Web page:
If you're tracking your family tree on Ancestry.ca, your ancestors appear on nodes in graphs with the edges showing connections among them. Looking behind the screens of Facebook or LinkedIn, you'd see similar graphs that plot your networks and interactions.
Graph neural networks (GNNs) such as these are ideal for organizing and connecting vast amounts of data on social media. When deep learning methods are applied to graph edges, they extract knowledge and make predictions, track your community activity and generate recommendations. For example, Pinterest improved the performance of its recommendation system by 150% by using GNNs.
They can also serve as powerful probes into uncharted territory, opening doors to new material discovery, advanced circuit design and novel drug invention among others. By developing new graph designs, structures and properties, and using artificial intelligence (AI) and machine learning (ML) to mine information from large data sets, researchers have found immense potential for solving real‑world problems. And in the race to find a COVID-19 vaccine, this has enabled them to discover new molecules for drug development.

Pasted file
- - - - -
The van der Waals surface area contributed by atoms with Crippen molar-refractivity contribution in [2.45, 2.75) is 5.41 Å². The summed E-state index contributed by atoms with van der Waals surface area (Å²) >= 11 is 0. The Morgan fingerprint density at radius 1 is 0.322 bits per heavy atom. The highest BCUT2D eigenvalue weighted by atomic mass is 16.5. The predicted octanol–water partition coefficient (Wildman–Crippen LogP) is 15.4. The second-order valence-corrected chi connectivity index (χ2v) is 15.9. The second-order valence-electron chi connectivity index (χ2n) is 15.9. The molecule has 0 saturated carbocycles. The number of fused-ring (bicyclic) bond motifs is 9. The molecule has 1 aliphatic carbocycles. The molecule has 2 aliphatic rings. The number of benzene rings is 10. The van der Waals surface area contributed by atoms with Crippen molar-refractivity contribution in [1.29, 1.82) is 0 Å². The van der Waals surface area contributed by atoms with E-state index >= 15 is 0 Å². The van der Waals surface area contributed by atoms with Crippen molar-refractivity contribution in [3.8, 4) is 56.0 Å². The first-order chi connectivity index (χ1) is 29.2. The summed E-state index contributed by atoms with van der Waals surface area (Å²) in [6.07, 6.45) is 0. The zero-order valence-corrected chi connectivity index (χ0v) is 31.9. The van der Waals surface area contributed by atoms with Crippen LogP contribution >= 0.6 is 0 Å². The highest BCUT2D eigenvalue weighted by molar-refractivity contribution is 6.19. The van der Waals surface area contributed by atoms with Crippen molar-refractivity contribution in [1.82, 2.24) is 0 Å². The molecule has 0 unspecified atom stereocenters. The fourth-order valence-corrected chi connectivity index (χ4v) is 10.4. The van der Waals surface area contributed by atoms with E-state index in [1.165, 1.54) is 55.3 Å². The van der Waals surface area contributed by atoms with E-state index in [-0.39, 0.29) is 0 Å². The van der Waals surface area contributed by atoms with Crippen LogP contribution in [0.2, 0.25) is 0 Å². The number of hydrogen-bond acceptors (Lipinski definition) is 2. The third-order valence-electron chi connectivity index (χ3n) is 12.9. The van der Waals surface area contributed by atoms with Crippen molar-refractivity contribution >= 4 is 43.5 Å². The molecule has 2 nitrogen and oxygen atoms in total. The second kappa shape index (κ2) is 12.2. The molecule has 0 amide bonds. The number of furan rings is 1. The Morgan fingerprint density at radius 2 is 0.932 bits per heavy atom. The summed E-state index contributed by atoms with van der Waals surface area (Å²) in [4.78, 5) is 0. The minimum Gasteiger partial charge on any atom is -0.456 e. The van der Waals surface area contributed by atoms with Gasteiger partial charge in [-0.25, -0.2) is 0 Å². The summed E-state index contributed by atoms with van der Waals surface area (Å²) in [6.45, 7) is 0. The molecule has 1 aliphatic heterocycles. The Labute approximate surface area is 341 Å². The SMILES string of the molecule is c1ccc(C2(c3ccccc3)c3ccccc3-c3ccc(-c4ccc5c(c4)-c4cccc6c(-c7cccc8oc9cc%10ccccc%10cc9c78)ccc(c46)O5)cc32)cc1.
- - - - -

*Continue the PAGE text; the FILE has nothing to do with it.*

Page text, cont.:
"Using AI graph illustrations can improve our ability to quickly predict which molecular properties among billions can be used to develop solutions for specific challenges," says Harry Guo, Research Officer at the National Research Council of Canada's (NRC) Digital Technologies Research Centre. "The GNN project, which is part of the NRC's AI for Design Challenge program, is creating methods to rapidly search and identify graph designs with the most potential for science and engineering design."
The project's state‑of‑the‑art predictive performance was recognized recently in an international MIT‑hosted competition related to AI for Design and COVID-19. The NRC's paper on the topic, prepared with collaborator Montréal, QC‑based Mila research institute in artificial intelligence, was also accepted at the 2020 International Conference on Machine Learning. This success has garnered attention that will soon lead to other projects in this cutting‑edge field.